Sediment Yield along an Actively Managed Streamside Management Zone
Type of Degreethesis
Forestry and Wildlife Sciences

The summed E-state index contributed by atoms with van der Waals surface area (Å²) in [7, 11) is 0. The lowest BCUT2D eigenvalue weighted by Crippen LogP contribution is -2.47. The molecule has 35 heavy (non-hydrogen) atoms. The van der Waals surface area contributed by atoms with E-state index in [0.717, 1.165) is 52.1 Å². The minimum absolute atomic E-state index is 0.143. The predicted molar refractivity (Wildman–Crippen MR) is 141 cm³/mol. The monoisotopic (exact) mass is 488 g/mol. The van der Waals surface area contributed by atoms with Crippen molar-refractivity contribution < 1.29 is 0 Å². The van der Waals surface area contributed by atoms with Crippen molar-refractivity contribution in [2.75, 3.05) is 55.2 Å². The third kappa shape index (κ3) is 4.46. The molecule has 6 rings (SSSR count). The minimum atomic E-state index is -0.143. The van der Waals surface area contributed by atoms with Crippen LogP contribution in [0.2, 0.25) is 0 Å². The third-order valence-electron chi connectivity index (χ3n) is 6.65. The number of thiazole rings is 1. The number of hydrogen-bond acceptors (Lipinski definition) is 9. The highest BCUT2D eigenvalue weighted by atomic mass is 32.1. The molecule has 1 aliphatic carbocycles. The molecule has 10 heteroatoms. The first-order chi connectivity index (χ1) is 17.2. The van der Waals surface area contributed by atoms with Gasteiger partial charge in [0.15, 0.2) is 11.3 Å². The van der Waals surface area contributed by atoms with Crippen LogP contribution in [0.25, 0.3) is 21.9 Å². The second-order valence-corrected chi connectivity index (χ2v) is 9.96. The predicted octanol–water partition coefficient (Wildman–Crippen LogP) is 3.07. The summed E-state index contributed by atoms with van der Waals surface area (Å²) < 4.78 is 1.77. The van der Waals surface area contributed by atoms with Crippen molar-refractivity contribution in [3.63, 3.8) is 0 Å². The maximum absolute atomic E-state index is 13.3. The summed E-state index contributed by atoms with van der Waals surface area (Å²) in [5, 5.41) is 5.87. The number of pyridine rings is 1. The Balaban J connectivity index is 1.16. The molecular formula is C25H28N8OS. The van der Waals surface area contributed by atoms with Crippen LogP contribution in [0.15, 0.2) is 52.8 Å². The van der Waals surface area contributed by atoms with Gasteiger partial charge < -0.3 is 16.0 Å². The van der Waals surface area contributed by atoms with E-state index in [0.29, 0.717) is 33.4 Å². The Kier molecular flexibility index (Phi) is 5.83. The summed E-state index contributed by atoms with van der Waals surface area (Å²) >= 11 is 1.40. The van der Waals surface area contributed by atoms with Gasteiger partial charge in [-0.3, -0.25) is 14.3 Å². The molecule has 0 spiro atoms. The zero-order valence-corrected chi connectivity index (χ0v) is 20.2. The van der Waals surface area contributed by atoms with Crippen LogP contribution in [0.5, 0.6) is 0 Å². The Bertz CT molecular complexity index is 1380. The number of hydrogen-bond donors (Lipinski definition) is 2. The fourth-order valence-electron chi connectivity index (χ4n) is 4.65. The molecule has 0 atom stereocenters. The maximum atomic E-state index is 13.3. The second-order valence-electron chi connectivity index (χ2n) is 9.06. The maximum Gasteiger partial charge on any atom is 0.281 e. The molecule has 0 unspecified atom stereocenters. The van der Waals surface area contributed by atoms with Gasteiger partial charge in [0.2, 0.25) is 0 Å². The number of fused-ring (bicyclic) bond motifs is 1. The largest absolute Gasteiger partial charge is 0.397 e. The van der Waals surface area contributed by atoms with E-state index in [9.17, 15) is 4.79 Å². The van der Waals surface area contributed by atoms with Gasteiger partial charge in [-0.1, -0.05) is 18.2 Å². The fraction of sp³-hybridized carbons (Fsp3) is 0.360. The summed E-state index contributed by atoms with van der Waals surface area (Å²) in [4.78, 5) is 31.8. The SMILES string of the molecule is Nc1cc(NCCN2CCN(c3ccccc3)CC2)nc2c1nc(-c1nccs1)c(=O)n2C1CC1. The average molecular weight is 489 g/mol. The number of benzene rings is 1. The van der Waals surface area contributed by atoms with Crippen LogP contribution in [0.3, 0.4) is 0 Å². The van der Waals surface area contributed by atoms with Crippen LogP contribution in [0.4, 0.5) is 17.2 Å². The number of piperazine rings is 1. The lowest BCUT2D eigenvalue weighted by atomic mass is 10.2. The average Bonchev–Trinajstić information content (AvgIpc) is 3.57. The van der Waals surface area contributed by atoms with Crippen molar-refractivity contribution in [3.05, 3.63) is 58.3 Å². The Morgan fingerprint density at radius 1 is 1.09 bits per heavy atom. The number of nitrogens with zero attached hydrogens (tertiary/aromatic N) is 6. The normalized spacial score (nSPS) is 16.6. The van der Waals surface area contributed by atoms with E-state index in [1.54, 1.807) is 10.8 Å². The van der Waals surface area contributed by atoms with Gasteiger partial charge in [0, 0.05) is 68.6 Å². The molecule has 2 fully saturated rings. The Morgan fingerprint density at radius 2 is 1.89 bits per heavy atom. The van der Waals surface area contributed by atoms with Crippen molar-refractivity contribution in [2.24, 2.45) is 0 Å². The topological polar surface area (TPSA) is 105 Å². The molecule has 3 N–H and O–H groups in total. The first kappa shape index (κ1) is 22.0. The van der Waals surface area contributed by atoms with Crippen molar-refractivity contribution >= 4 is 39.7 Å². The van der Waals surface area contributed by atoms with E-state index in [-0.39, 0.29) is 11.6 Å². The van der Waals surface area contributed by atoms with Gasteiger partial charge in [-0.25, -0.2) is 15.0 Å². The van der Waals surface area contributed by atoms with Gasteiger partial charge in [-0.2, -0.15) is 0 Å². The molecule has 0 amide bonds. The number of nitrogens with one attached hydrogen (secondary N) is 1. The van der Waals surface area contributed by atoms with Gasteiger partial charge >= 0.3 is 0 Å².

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In this study, we aim to regenerate a mature streamside management zone (SMZ) and create an uneven-aged forest with multiple canopy tiers and a dense understory using single tree selection (based on the Proportional-B method). We observed the effects of this partial cutting on sedimentation by comparing a treatment watershed with an unharvested reference site. In addition to determining partial cutting effects on sediment yield, we also evaluated the effects of different land uses and a recent clearcut on sedimentation, quantifying the effects of forest cover on sediment, and determining the efficacy of the SMZ at reducing sediment yield from the clearcut. The study was conducted on the Mary Olive Thomas Demonstration Forest which is owned and managed by the School of Forestry and Wildlife Sciences. Sediment water quality data were sampled from April 2009 to April 2010. Water stage measurements were monitored using pressure transducers installed at each monitoring station. In addition to continuous water stage measurements by transducers, stream discharge measurements were recorded, and water samples collected during storm events. Continuous discharge data were created using rating curves between water levels and discharge data. Total suspended sediment (TSS) was determined from water samples and continuous sediment data were estimated using the LOADEST software. Pre-harvest data from two watersheds were calibrated to determine the effects of the partial cutting on sedimentation. During the calibration period, forest cover caused a decrease in sediment yield while the current clearcut and forest road increased sediment yield because the SMZ was not sufficient to trap all of the sediment originating from these disturbances. During the treatment period, in comparison to the reference watershed, the partial cut within the SMZ caused an increase in both water and sediment yield on the harvested sections. During pre-harvest period, upstream sections (pasture and urban on the treatment and control watersheds, respectively) generated much more sediment yield than downstream sections. However, following harvest there was a significant increase in sediment load from downstream sections of the treatment. Our data suggest that undisturbed forest cover seems to be effective at reducing sediment yield. It may be suggested that forest operations can cause an increase in sediment load if forest roads and SMZs are not managed properly. If effective forest road best management practices (BMPs) are not in place, then simply focusing on SMZs to reduce sediment yield is not sufficient. The study also shows the importance factoring in upstream land use/cover conditions in designing SMZs for sediment trapping as well as the importance management of a watershed as a whole to increase the efficacy of BMP’s.